Partners in Health Responding to Global COVID-19 Pandemic


BOSTON, Massachusetts —  Partners in Health is an international nonprofit whose mission is to promote social justice through providing medical care to those most in need around the world. Founded in 1987 in rural Haiti, Partners in Health now works with the national governments of 11 countries spanning four continents, including Haiti, Kazakhstan, Lesotho, Liberia, Malawi and Mexico. The organization employs 18,000 staff members, all working to establish and strengthen quality healthcare systems in these countries.

Partners in Health

Half of the world’s population does not have access to basic healthcare, leading to thousands of preventable deaths. For example, 800 women die of pregnancy and childbirth-related causes daily. Of these maternal deaths, over 99% occur in developing nations where citizens have limited healthcare access. In 2019, 14,000 children under five died every day from largely preventable causes. Partners in Health works, therefore, to bridge this gap in healthcare, providing medical assistance to the areas in the world that need it the most. In 2019, the organization provided 1.6 million outpatient visits in its clinics, one million women’s health checkups and more than 800,000 home visits conducted by community health workers.

In addition, Partners in Health collaborates with Harvard Medical School and Brigham and Women’s Hospital on the Global Health Delivery Partnership. Launched in 2007, the partnership pushes for innovative research to be published in medical journals and implemented in the world’s most vulnerable communities.

The HIV Equity Initiative

Partners in Health established the HIV Equity Initiative in 1998. This initiative was aimed to provide antiretroviral therapy, which is a treatment often regarded as too expensive and complex for implementation in many poor communities. However, the organization provided the treatment for a group of Haitian patients living in underdeveloped areas that tested positive for HIV. As a result, all patients recovered. This sent a clear message to the global health community that it is feasible to deliver cutting-edge disease treatments to even the most vulnerable communities. Following this success, organizations such as the Global Fund, PEPFAR and the World Health Organization followed Partners in Health’s footsteps, committing to significant funding increases to combat HIV globally.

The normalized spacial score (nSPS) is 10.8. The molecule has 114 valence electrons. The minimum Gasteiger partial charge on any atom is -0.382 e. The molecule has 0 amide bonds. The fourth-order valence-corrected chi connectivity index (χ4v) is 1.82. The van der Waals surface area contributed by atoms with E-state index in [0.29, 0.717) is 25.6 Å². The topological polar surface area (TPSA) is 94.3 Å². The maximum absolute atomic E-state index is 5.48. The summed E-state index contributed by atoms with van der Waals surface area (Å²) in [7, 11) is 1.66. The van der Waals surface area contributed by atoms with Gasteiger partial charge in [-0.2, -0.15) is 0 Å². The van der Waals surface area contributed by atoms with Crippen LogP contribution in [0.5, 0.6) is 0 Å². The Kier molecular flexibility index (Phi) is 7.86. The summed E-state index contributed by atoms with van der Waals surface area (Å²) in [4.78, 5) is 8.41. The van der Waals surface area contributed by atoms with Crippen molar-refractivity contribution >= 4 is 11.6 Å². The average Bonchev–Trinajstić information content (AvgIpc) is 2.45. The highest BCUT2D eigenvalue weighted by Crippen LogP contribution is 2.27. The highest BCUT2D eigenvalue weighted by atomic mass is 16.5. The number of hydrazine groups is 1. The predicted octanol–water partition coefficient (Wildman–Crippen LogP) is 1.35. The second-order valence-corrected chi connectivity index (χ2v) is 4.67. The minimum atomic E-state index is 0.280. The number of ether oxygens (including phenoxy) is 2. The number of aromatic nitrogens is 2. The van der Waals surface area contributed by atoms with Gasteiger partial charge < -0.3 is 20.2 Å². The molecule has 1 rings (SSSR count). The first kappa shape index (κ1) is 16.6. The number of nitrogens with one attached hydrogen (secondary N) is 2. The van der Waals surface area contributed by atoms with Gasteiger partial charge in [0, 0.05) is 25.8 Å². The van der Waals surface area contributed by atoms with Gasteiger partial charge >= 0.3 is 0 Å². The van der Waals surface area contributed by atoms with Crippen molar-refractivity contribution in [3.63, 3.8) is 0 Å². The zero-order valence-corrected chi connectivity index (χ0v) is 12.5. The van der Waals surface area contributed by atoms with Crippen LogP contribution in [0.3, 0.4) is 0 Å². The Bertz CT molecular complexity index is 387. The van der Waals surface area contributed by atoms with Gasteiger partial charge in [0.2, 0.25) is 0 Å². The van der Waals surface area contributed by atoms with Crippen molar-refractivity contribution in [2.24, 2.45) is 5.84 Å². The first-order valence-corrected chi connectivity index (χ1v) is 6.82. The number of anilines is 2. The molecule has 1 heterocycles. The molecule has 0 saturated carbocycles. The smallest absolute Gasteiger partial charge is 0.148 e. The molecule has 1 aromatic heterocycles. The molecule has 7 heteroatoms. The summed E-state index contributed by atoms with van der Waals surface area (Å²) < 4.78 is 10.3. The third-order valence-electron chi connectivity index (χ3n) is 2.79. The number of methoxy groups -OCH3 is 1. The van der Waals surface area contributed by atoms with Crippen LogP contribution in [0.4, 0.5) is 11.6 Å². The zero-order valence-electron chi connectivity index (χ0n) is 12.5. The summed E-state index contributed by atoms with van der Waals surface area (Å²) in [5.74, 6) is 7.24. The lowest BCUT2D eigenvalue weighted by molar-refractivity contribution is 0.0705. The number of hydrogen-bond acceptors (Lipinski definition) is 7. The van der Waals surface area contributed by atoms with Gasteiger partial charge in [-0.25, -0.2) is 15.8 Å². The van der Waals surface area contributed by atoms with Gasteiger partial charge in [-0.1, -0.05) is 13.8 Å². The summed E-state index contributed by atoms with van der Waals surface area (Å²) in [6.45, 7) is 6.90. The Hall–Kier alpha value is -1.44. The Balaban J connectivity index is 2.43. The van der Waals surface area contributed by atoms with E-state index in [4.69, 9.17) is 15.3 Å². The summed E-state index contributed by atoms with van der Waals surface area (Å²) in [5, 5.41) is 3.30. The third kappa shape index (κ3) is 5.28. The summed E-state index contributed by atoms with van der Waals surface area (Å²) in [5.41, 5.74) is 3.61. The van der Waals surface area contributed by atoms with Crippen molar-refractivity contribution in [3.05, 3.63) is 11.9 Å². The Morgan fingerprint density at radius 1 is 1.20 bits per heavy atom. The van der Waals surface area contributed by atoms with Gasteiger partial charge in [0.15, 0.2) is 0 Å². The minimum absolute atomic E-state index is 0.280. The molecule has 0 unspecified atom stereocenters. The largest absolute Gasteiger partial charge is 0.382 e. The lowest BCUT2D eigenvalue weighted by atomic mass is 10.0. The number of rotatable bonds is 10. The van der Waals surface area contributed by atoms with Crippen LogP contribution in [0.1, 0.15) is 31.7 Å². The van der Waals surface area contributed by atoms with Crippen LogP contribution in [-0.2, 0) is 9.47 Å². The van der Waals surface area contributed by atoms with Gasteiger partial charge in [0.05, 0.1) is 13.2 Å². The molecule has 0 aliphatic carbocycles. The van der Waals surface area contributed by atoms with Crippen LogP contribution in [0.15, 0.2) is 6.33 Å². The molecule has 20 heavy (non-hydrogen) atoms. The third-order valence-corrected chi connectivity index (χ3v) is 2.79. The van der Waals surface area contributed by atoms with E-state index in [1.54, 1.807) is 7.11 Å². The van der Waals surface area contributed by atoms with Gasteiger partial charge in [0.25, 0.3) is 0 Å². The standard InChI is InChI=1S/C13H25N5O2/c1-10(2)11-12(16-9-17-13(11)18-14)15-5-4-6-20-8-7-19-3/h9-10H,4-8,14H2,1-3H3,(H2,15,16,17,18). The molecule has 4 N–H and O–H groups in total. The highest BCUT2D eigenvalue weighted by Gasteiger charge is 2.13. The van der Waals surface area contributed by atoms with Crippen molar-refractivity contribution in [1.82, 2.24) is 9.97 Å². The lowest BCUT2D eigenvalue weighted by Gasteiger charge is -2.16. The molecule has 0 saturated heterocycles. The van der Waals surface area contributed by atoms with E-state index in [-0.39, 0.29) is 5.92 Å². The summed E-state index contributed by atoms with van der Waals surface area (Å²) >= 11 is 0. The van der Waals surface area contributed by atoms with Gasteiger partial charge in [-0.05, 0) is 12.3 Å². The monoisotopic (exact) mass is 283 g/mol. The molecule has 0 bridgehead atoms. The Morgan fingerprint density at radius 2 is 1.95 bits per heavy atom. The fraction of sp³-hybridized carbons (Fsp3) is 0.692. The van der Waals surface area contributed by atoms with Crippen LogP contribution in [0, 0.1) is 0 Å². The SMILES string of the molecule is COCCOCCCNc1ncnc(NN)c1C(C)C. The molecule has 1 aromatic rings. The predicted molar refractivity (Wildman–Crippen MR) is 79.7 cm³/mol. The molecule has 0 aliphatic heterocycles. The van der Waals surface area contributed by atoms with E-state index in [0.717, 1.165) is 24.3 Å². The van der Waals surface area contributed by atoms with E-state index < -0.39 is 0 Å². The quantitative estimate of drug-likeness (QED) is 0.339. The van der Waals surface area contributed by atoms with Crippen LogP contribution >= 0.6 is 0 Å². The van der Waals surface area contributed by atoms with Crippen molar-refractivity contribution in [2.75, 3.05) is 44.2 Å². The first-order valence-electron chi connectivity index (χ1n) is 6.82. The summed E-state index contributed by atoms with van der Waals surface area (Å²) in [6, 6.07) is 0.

Partners in Health and COVID-19

The nonprofit has now shifted its focus to COVID-19 response in vulnerable communities where the virus is expected to have the most devastating effects. These areas have severely lacking medical infrastructure and simply do not have enough resources to combat the pandemic. Therefore, Partners in Health estimates that in some countries where the organization works, the COVID-19 mortality rate could potentially reach 30%. These countries are facing a shortage of diagnostic tests and intensive care unit (ICU) beds. This means that even as few as 200 severe COVID-19 cases could overwhelm the countries’ healthcare systems in just a few weeks. Additionally, those most vulnerable do not have the safety nets and personal circumstances necessary to adjust to online working, social distancing and quarantine mandates.

Partners in Health has experience responding to other infectious disease outbreaks such as Ebola, HIV, drug-resistant tuberculosis, cholera and Zika virus. The organization has global health experts who work with local ministries of health to build strong healthcare systems that can fight any outbreak. Given this, many local health ministries have contacted Partners in Health for assistance during the current pandemic.

Partners in Health plans to combat the COVID-19 outbreak through a variety of measures. First, the nonprofit will give tests to over 200,000 people in eight countries. To administer these tests, the organization and local health ministries will work to improve the testing capacity of rapid diagnostic tests and Polymerase Chain Reaction tests. Second, the organization will provide healthcare to all COVID-19 patients in Partners in Health clinics and hospitals. Third, the nonprofit will collaborate with national governments to advocate for funding and long-term building of medical infrastructure and high-quality healthcare systems. Lastly, the organization will mobilize local healthcare workers to push for contact tracing systems.

The Way Forward

Partners in Health is using its decades of experience to deal with infectious disease outbreaks and respond to the global pandemic. Not only is the organization supplying many countries in need with personal protective equipment and other medical supplies, but it is also working to provide support and long-term assistance in building efficient healthcare systems around the world. Thanks to organizations like Partners in Health, the fight against COVID-19 around the world is becoming more hopeful.

– Mizuki Kai
Photo: Flickr


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